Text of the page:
In the episode, the Tenth Doctor—a time-traveling alien played by David Tennant—is trapped in 1969 and tries to communicate with a young woman in 2007, Sally Sparrow (Carey Mulligan), to prevent the statue-like Weeping Angels from taking control of the TARDIS. Sparrow and her best friend’s brother, Larry Nightingale (Finlay Robertson), must unravel a set of cryptic clues sent through time by the marooned Doctor, left in DVD Easter eggs.

The podcast is available from all good podcast services, such as but not limited to;

Podchaser, Player FM, Stitcher and Apple Podcasts.

If you’d like to support the show, then please shop via our Amazon link. A small percentage goes our way, at no extra cost to you.

Twitter:

Martyn – @BadWilf

Gerrod –@InGerrodsMind

Episode 03: The Three Doctors

In episode 3, we speak about ‘The Three Doctors’ but Skype traps Gerrod in a time eddy and Martyn has to go solo.

The Three Doctors is the first serial of the tenth season of the British science fiction television series Doctor Who, first broadcast in four weekly parts on BBC1 from 30 December 1972 to 20 January 1973.

In the serial, the solar engineer Omega (Stephen Thorne), the creator of the experiments that allowed the Time Lords to travel in time, seeks revenge on the Time Lords after he was left for dead in a universe made of antimatter. The Time Lords recruit the time travelers the First Doctor (William Hartnell), the Second Doctor (Patrick Troughton), and the Third Doctor (Jon Pertwee) for help when Omega drains their civilisation’s power.

The serial opened the tenth anniversary year of the series and features the first three Doctors all appearing in the same serial. This makes it the first Doctor Who story in which an earlier incarnation of the Doctor returns to the show.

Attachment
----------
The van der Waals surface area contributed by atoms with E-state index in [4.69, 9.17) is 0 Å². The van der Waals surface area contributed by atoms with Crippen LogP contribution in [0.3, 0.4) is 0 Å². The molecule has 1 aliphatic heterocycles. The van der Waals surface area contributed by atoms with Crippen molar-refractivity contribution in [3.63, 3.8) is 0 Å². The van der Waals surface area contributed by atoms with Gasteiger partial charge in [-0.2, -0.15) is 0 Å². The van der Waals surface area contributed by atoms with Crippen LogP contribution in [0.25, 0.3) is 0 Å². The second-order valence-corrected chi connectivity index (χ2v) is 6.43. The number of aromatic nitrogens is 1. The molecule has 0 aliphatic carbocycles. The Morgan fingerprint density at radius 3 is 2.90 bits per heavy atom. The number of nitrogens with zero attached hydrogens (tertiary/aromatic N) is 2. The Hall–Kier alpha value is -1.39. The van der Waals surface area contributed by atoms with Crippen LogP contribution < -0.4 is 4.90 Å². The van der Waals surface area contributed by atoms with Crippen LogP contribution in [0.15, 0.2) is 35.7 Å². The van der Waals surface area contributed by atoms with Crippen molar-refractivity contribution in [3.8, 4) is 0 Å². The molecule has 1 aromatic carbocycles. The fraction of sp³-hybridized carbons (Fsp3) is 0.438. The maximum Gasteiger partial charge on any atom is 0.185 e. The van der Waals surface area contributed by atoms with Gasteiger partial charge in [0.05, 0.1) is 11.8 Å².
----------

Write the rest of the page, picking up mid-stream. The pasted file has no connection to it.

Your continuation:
The podcast is available from all good podcast services, such as but not limited to;

Podchaser, Player FM, Stitcher and Apple Podcasts.

If you’d like to support the show, then please shop via our Amazon link. A small percentage goes our way, at no extra cost to you.

Twitter:

Martyn – @BadWilf

Gerrod –@InGerrodsMind

Doctor Who audio review: The Sirens of Time


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In practice, the story’s shape gets in the way. Gallifrey is in a state of crisis, facing destruction at the hands of an overwhelming enemy. And the Doctor is involved in three different incarnations – each caught up in a deadly adventure, scattered across time and space. The web of time is threatened – and someone wants the Doctor dead. The three incarnations of the Doctor must join together to set time back on the right track – but in doing so, will they unleash a still greater threat? (synopsis)

In The Sirens of Time, fan service is performed to a five-star degree. In the first moment of Part One, a Gallifreyan tannoy voice delivers an alert in accurate, Deadly Assassin style. The meeting of the Doctors’ minds later on is a good mix of the sound heard in The Three Doctors and something better suited to accompany the memory flashbacks that the three share.

Each of the three Doctors get an episode to themselves then converge in the conclusion. In practice, this story structure is a bit disorienting. The three short pieces don’t get much time to develop before the fourth on Gallifrey gets into gear. Although the plot seems to have no holes it doesn’t come together in the way I imagine the makers hoped.

Doctor Who is usually better for me in reruns and this was no exception. Doubtless most of the actors will have completely forgotten having done this job but that’s fine with me; they’ve left behind some good performances. I hope they had some laughs and maybe earned a penny or two because my side of the equation’s worked out pretty well.

Check out the trailer.